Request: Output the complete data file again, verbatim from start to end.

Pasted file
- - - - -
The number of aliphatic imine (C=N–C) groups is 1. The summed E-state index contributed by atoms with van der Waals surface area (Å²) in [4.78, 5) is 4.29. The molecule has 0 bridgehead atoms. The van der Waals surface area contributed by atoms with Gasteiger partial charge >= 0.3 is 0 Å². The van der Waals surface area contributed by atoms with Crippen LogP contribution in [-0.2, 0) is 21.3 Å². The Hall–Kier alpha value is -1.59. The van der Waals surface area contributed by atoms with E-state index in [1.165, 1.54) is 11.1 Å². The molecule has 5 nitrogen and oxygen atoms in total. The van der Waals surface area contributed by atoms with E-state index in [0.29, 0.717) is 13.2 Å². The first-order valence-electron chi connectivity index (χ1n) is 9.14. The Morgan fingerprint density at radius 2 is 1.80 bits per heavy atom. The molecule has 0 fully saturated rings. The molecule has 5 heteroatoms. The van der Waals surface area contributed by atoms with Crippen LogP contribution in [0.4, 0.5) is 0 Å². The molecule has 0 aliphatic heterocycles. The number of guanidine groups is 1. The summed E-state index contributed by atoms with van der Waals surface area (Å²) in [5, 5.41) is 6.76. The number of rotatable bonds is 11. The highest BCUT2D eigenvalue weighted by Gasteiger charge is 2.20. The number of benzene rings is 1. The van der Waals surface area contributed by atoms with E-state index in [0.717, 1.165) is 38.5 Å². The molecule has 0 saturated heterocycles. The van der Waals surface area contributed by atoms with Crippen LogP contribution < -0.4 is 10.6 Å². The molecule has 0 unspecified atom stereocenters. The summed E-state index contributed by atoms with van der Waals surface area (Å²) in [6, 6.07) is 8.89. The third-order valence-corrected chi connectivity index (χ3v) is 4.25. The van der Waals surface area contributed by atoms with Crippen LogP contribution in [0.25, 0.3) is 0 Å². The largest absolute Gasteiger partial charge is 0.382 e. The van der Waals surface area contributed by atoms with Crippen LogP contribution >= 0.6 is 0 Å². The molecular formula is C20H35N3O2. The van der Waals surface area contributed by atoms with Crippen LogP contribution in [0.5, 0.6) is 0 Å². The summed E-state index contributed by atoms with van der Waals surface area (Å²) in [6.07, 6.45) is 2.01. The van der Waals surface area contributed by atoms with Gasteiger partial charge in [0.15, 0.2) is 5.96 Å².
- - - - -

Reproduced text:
The number of aliphatic imine (C=N–C) groups is 1. The summed E-state index contributed by atoms with van der Waals surface area (Å²) in [4.78, 5) is 4.29. The molecule has 0 bridgehead atoms. The van der Waals surface area contributed by atoms with Gasteiger partial charge >= 0.3 is 0 Å². The van der Waals surface area contributed by atoms with Crippen LogP contribution in [-0.2, 0) is 21.3 Å². The Hall–Kier alpha value is -1.59. The van der Waals surface area contributed by atoms with E-state index in [1.165, 1.54) is 11.1 Å². The molecule has 5 nitrogen and oxygen atoms in total. The van der Waals surface area contributed by atoms with E-state index in [0.29, 0.717) is 13.2 Å². The first-order valence-electron chi connectivity index (χ1n) is 9.14. The Morgan fingerprint density at radius 2 is 1.80 bits per heavy atom. The molecule has 0 fully saturated rings. The molecule has 5 heteroatoms. The van der Waals surface area contributed by atoms with Crippen LogP contribution in [0.4, 0.5) is 0 Å². The molecule has 0 aliphatic heterocycles. The number of guanidine groups is 1. The summed E-state index contributed by atoms with van der Waals surface area (Å²) in [5, 5.41) is 6.76. The number of rotatable bonds is 11. The highest BCUT2D eigenvalue weighted by Gasteiger charge is 2.20. The number of benzene rings is 1. The van der Waals surface area contributed by atoms with E-state index in [0.717, 1.165) is 38.5 Å². The molecule has 0 saturated heterocycles. The van der Waals surface area contributed by atoms with Crippen LogP contribution < -0.4 is 10.6 Å². The molecule has 0 unspecified atom stereocenters. The summed E-state index contributed by atoms with van der Waals surface area (Å²) in [6, 6.07) is 8.89. The third-order valence-corrected chi connectivity index (χ3v) is 4.25. The van der Waals surface area contributed by atoms with Crippen LogP contribution in [0.25, 0.3) is 0 Å². The largest absolute Gasteiger partial charge is 0.382 e. The van der Waals surface area contributed by atoms with Crippen LogP contribution >= 0.6 is 0 Å². The molecular formula is C20H35N3O2. The van der Waals surface area contributed by atoms with Crippen LogP contribution in [0.5, 0.6) is 0 Å². The summed E-state index contributed by atoms with van der Waals surface area (Å²) in [6.07, 6.45) is 2.01. The van der Waals surface area contributed by atoms with Gasteiger partial charge in [0.15, 0.2) is 5.96 Å².